Children account for about 20% of all farm fatalities. 300 children die from farm-related accidents each year and more than 23,500 children are injured. [The Wall Street Journal, July 20, 1989]. At least forty-two children under the age of 15 died as a result of farm-related accidents in California between 1980 and 1989, with approximately four deaths per year for the ten year period. An evaluation of deaths among children not noted as occurring on farms suggested that the actual number of farm-related deaths among children may be 25% greater than was observed. [UC Agricultural Health and Safety Center News, University of California, Health and Safety Center at Davis, California, Winter 1993].

“The EPA regulations for protecting workers against pesticide hazards are based on adult exposure only and give no special consideration to children.” [U.S. GAO Report, 1992]. Children in agriculture are exposed to a range of pesticides each year. Children tend to be more susceptible to pesticides because they absorb more pesticides per pound of body weight and because of their developing nervous system and organs. EPA estimates that pesticide exposure causes farmworkers and their families to suffer between 10,000 to 20,000 immediate illnesses annually, and additional thousands of illnesses later in life. A recent study found that 48% of farmworker children working in the fields had been sprayed with pesticides. [“The Hidden Cost of Child Labor,” Family Circle, March 12, 1991]. Two studies have linked childhood brain tumors and leukemia to pesticide exposure. [The Occupational Health of Migrant and Seasonal Farmworkers in the United States, Farmworker Justice Fund, 1988]. A recent study found that in California from 1982 to 1990 there were an average of 1,173 reported illnesses annually related to pesticide exposure. During the same time period, there were a total of 50 fatalities that were classified as being definitely, probably, or possibly related to pesticides. [UC Agricultural Health and Safety Center News, University of California, Health and Safety Center at Davis, California, Winter 1993]. A report in 1990 of migrant children in New York found that more than 40 percent had been sprayed with pesticides. Another 40% had worked in the fields while the fields were still wet.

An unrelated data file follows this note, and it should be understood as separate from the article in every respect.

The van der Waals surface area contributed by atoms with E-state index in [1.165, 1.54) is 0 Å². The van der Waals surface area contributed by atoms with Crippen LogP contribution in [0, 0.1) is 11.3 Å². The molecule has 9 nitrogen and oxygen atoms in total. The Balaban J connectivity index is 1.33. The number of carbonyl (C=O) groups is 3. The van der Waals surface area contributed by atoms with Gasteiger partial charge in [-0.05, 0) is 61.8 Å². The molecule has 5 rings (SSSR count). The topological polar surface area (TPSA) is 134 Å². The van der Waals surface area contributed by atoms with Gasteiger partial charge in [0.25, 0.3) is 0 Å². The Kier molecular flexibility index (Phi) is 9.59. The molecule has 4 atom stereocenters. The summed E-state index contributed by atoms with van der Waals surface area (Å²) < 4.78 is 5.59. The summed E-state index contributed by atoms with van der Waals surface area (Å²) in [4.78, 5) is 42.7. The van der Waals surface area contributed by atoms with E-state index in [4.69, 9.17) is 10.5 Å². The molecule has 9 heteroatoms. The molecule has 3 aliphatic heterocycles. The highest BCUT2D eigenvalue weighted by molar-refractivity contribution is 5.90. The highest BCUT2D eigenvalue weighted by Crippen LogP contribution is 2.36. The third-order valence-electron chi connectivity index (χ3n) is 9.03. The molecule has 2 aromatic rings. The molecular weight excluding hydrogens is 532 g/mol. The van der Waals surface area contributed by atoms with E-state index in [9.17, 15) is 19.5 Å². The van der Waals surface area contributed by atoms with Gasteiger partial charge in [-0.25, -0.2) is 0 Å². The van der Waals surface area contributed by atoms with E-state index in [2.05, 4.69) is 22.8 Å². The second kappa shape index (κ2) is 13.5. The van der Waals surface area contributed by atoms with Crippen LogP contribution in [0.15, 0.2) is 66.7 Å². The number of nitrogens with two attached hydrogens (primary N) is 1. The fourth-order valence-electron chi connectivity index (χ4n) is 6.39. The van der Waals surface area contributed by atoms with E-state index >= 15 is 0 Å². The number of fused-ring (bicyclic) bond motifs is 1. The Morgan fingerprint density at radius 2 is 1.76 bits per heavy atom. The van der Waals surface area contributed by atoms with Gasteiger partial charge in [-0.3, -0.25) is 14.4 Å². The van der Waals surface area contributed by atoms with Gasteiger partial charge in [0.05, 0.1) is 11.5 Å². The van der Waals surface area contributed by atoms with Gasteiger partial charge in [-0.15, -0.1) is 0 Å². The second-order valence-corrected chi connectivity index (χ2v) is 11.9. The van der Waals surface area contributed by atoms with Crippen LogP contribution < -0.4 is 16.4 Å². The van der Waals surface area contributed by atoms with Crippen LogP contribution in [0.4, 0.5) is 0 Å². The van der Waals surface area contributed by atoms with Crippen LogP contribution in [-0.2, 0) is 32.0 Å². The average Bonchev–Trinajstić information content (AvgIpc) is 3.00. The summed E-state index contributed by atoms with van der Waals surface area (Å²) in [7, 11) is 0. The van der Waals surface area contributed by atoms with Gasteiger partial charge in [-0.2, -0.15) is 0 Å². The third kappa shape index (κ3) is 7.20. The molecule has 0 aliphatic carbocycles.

Impact on Families:

The average income for a farmworker family is less than $6,000 per year compared to more than $28,000 for the average American family. [Center for Disease Control, National Center for Health Statistics]. Farms with 10 or fewer workers are exempt from providing toilets and drinking water for farmworkers. As a result, one in six farmworkers-adults and children-working in U.S. agriculture lacks access to toilets. For farms with 11 or more workers, even when toilets and drinking water are provided, the facilities only have to be located within one quarter mile of where the workers are working. Only 4 states provide full unemployment insurance coverage for farmworkers; in fourteen states, workers’ compensation coverage does not apply to farmworkers at all; and in more than half of the states, minimum wage laws do not apply to agricultural employment. The federal law regarding overtime pay totally exempts any worker in farming from receiving overtime pay. States have added little protection in this area for farmworkers.

Last Updated Wednesday – June 26, 2008